What is 'bit'?

Discussion in 'Soundcards, Speakers HiFI & File formats' started by Lonneybat6, Feb 4, 2008.

  1. Lonneybat6

    Lonneybat6 New Member

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    Last edited: May 20, 2017
  2. Ultraq

    Ultraq Master Guru

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    [EDIT]: Welcome to the forums Lonneybat6! :)

    A 'bit' is a binary digit, a 0 or a 1. When talking about sound samples, the number of bits determines how many 0s and 1s are used to represent the sound waveform at a particular point in time.
    eg: 44,100Hz, 16-bit, stereo - commonly called 'CD quality' - means that a sound is sampled 44,100 times a second, and at each sample, 16-bits is used to describe the wave at that point for each channel.

    Since sound waves are analogue, and sound samples stored on a computer are digital, these bits are never completely accurate representations of the original sound, but we get close enough. The more bits used, the more accurate we become. However, the limitations of binary mean that we can never become 100% accurate.

    When it comes to sound cards, this is where somebody might need to correct me because I'm never sure if the '16-bit' tacked-on to the side of the soundcard's box means that it can output 16-bit sounds through a digital channel, or if it can be given a 16-bit sound sample to then turn into an analogue signal for your speakers.

    For general music and gaming, the leap from 16-bit to 24-bit is not noticeable and is only a processing overhead for your CPU/soundcard. I believe the only practical application of 24-bit sounds is in the recreation/restoration of older mediums, like phonographs/vinyls -> digital, where every little 'bit' counts :p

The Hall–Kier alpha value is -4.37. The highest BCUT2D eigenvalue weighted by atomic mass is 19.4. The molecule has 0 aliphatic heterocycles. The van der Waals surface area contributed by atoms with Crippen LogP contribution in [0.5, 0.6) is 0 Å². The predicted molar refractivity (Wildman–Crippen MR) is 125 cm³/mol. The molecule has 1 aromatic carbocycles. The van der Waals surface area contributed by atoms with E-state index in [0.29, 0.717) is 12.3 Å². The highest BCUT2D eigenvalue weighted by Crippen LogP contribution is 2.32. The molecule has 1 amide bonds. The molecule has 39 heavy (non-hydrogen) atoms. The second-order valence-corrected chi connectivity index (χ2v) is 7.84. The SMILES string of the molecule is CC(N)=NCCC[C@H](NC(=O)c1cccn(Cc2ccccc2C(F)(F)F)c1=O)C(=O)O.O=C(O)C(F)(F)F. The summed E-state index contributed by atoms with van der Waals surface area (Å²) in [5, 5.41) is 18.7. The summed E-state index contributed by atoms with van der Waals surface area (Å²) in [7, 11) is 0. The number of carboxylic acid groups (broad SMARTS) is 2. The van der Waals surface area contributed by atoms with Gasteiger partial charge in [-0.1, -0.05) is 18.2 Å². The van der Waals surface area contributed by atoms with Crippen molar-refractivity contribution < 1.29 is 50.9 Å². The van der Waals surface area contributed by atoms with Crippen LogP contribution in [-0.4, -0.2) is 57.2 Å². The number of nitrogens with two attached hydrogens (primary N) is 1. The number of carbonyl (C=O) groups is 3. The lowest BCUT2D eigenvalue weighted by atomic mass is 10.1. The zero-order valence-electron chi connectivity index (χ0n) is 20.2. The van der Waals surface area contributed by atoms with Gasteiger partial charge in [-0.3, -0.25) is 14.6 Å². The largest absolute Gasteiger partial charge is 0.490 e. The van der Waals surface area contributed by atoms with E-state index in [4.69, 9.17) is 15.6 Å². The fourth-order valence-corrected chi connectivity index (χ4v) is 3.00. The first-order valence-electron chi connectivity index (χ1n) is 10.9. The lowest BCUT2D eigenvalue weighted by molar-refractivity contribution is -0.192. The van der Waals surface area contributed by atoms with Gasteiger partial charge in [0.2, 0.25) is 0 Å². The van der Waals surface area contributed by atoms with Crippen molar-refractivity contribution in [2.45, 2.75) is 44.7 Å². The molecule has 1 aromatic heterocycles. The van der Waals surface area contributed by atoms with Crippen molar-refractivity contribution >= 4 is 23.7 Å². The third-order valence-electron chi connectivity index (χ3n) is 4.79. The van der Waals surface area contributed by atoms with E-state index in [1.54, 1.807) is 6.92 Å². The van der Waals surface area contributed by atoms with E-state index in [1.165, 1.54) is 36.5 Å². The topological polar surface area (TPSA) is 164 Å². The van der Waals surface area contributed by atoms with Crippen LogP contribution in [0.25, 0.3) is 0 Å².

3. umeng2002

    umeng2002 Maha Guru

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    Another thing to keep in mind is that most audio even in computer games are 44.1 kHz 16-bit or 48 kHz 16-bit.

    Only DVD-audio and Bluray and HDDVD audio is higher like 96 or 192 kHz and 24-bit.
     
  4. JaylumX

    JaylumX Master Guru

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    Just to touch up fella, CD-Audio is 16-bit at a rate of 44khz while DVD film audio format is generally 16-bit at 48khz. High Def formats on the othe hand uses a sample depth of 24-bit and a frequency rate ranging from 48khz to 96khz. DVD-audio as far as i know uses 24-bit depth and at 96khz for 5.1 channels and at 192khz for stereo in its Lossless MLP format
     

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